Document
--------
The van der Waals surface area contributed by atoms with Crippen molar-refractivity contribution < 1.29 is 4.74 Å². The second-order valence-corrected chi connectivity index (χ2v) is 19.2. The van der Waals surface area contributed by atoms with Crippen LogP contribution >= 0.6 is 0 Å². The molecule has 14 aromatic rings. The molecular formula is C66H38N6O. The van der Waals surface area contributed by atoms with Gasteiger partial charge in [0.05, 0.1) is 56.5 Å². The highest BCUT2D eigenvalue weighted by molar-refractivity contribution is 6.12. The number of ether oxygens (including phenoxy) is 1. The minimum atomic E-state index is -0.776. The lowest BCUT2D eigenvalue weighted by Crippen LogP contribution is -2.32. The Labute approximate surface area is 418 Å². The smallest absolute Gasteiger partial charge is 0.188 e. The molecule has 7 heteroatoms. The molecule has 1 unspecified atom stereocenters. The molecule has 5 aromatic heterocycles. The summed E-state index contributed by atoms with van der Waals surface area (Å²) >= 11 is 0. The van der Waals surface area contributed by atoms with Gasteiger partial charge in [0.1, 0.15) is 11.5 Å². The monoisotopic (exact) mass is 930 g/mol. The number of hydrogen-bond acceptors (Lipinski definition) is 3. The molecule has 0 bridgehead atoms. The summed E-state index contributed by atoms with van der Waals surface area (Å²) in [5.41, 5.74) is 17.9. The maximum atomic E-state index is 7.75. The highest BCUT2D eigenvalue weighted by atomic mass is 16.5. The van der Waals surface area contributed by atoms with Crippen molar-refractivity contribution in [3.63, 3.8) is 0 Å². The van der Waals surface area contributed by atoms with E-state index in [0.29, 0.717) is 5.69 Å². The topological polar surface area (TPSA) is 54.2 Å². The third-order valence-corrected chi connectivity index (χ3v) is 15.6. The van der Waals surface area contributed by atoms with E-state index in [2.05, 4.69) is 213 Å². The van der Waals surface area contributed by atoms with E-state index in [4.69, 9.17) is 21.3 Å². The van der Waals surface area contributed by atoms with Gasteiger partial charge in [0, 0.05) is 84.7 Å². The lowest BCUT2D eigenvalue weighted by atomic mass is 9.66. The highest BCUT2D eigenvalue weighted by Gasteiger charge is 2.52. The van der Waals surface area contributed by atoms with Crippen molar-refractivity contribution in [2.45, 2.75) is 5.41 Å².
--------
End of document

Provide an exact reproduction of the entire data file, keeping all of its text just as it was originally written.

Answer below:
The van der Waals surface area contributed by atoms with Crippen molar-refractivity contribution < 1.29 is 4.74 Å². The second-order valence-corrected chi connectivity index (χ2v) is 19.2. The van der Waals surface area contributed by atoms with Crippen LogP contribution >= 0.6 is 0 Å². The molecule has 14 aromatic rings. The molecular formula is C66H38N6O. The van der Waals surface area contributed by atoms with Gasteiger partial charge in [0.05, 0.1) is 56.5 Å². The highest BCUT2D eigenvalue weighted by molar-refractivity contribution is 6.12. The number of ether oxygens (including phenoxy) is 1. The minimum atomic E-state index is -0.776. The lowest BCUT2D eigenvalue weighted by Crippen LogP contribution is -2.32. The Labute approximate surface area is 418 Å². The smallest absolute Gasteiger partial charge is 0.188 e. The molecule has 7 heteroatoms. The molecule has 1 unspecified atom stereocenters. The molecule has 5 aromatic heterocycles. The summed E-state index contributed by atoms with van der Waals surface area (Å²) >= 11 is 0. The van der Waals surface area contributed by atoms with Gasteiger partial charge in [0.1, 0.15) is 11.5 Å². The monoisotopic (exact) mass is 930 g/mol. The number of hydrogen-bond acceptors (Lipinski definition) is 3. The molecule has 0 bridgehead atoms. The summed E-state index contributed by atoms with van der Waals surface area (Å²) in [5.41, 5.74) is 17.9. The maximum atomic E-state index is 7.75. The highest BCUT2D eigenvalue weighted by atomic mass is 16.5. The van der Waals surface area contributed by atoms with Crippen molar-refractivity contribution in [3.63, 3.8) is 0 Å². The van der Waals surface area contributed by atoms with E-state index in [0.29, 0.717) is 5.69 Å². The topological polar surface area (TPSA) is 54.2 Å². The third-order valence-corrected chi connectivity index (χ3v) is 15.6. The van der Waals surface area contributed by atoms with E-state index in [2.05, 4.69) is 213 Å². The van der Waals surface area contributed by atoms with E-state index in [4.69, 9.17) is 21.3 Å². The van der Waals surface area contributed by atoms with Gasteiger partial charge in [0, 0.05) is 84.7 Å². The lowest BCUT2D eigenvalue weighted by atomic mass is 9.66. The highest BCUT2D eigenvalue weighted by Gasteiger charge is 2.52. The van der Waals surface area contributed by atoms with Crippen molar-refractivity contribution in [2.45, 2.75) is 5.41 Å².